Artificial intelligence (AI) is increasingly being used to change our cities and manage traffic and movement. This is achieved through meeting the needs of commerce, combating crime, monitoring individuals and improving our everyday lives. But how can individuals' privacy and rights to codetermination be balanced against development and employment of learning technologies (machine learning / AI) dependent on a lot of data? What regulatory framework is most central? What degree of explainability and transparency is reasonable towards citizens, do these differ in different parts of the world? These questions will be explored throughout this course.
This course provides students the opportunity to focus in depth about what is means to be a ‘smart city’ in both theory and practice. This will be achieved through an interdisciplinary approach with architect and engineer students as well as lecturers from various backgrounds (ranging from computer science to lawyers and from academics to professionals in the field). There is also an excursion to Helsingborg to visit the H22 project for all admitted students on this course.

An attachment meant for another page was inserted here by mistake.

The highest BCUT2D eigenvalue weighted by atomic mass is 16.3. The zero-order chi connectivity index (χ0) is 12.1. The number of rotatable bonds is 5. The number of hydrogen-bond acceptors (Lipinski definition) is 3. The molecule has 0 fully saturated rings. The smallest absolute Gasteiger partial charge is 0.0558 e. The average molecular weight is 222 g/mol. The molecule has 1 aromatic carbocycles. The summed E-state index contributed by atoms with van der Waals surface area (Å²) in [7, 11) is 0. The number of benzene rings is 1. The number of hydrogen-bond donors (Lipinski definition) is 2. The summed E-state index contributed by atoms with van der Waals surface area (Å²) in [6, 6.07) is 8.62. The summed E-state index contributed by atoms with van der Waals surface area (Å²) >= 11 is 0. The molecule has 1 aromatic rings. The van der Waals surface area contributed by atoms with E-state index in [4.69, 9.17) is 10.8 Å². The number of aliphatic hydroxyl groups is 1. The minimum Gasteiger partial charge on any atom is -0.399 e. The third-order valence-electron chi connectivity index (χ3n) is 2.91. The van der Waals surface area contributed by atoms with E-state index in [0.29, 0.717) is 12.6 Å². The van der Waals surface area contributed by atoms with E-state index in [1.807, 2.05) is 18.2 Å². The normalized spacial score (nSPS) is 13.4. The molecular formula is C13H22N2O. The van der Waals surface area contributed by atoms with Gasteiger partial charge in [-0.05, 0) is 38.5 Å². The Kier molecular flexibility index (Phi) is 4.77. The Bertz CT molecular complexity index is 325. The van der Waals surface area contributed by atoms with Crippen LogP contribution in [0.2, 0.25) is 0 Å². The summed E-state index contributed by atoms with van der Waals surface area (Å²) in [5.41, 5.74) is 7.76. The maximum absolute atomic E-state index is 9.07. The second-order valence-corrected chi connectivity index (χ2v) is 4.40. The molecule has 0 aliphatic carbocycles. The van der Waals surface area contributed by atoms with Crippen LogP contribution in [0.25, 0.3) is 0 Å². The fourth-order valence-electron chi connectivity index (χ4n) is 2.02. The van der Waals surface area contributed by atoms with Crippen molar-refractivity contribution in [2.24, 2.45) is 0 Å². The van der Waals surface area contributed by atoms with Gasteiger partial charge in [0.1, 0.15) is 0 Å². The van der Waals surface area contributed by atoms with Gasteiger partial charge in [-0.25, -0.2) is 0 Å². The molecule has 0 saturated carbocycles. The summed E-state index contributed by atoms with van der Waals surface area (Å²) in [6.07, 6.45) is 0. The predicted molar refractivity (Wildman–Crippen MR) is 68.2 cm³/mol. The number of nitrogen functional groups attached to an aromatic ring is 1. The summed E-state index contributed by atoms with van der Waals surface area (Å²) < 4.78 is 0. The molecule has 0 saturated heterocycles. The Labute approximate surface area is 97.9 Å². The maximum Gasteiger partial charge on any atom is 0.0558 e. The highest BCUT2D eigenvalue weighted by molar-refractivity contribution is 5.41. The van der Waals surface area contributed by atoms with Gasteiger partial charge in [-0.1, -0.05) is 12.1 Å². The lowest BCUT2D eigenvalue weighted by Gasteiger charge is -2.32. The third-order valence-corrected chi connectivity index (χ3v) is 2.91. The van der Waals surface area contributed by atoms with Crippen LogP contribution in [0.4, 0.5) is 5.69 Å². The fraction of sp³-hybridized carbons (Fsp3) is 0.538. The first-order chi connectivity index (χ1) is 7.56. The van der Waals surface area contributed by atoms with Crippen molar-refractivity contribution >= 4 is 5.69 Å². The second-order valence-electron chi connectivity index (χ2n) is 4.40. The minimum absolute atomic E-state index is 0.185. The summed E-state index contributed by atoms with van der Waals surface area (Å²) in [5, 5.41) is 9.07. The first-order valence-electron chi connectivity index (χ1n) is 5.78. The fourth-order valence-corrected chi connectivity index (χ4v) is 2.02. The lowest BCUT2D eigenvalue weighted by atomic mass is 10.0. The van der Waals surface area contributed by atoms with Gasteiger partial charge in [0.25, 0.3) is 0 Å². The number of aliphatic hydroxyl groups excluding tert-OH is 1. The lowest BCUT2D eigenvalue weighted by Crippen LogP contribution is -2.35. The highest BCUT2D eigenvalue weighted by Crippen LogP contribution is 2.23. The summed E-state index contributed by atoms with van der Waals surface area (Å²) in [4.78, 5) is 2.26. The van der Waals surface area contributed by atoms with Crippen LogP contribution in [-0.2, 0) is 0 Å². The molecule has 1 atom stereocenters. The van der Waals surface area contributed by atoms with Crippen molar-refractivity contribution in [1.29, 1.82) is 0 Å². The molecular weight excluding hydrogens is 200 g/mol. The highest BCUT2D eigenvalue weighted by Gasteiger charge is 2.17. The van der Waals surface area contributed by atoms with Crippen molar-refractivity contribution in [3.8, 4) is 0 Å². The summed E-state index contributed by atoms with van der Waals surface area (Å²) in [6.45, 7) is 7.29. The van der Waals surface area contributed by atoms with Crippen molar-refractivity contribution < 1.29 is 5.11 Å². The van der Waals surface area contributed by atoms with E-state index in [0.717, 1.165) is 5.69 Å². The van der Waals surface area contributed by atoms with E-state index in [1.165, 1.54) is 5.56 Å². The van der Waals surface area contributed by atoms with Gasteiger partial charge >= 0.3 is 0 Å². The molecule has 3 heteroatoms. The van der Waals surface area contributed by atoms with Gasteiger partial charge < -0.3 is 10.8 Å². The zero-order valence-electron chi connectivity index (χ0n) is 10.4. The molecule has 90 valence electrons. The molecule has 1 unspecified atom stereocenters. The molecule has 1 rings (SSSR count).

Invited guest lecturers:
- Fredrik Heintz, Computer scientific AI researcher, Linköping University.
- Carl Piva, CEO of Internetstiftelsen.
- Dalia Mukhtar-Landgren, lecturer and researcher in Political Science at Lund University.
- Anna Felländer, founder of AI Sustainability Center
- Jannice Käll, senior lecturer, dept. of sociology of law, Lund University.
- Johan Linåker, researcher affiliated with RISE and Lund University.
- Kasia Söderlund, doctoral student at LTH’s Department of Technology and Society focusing on the legal aspect of AI Transparency and Consumer Trust.
- Jonas Andersson Schwarz, media and communication researcher, Södertörn University.
- Lars Harrie, researcher and lecturer in geographic information science, Lund University.
- Joakim Wernberg, research leader at Entreprenörskapsforum.
Course is available for students in A, C, D or L program. Suitable for exchange students.
LIMITATION: The course is limited to 40 students, but runs in parallel with TFRP60 with up to 15 students from non-LTH-programs.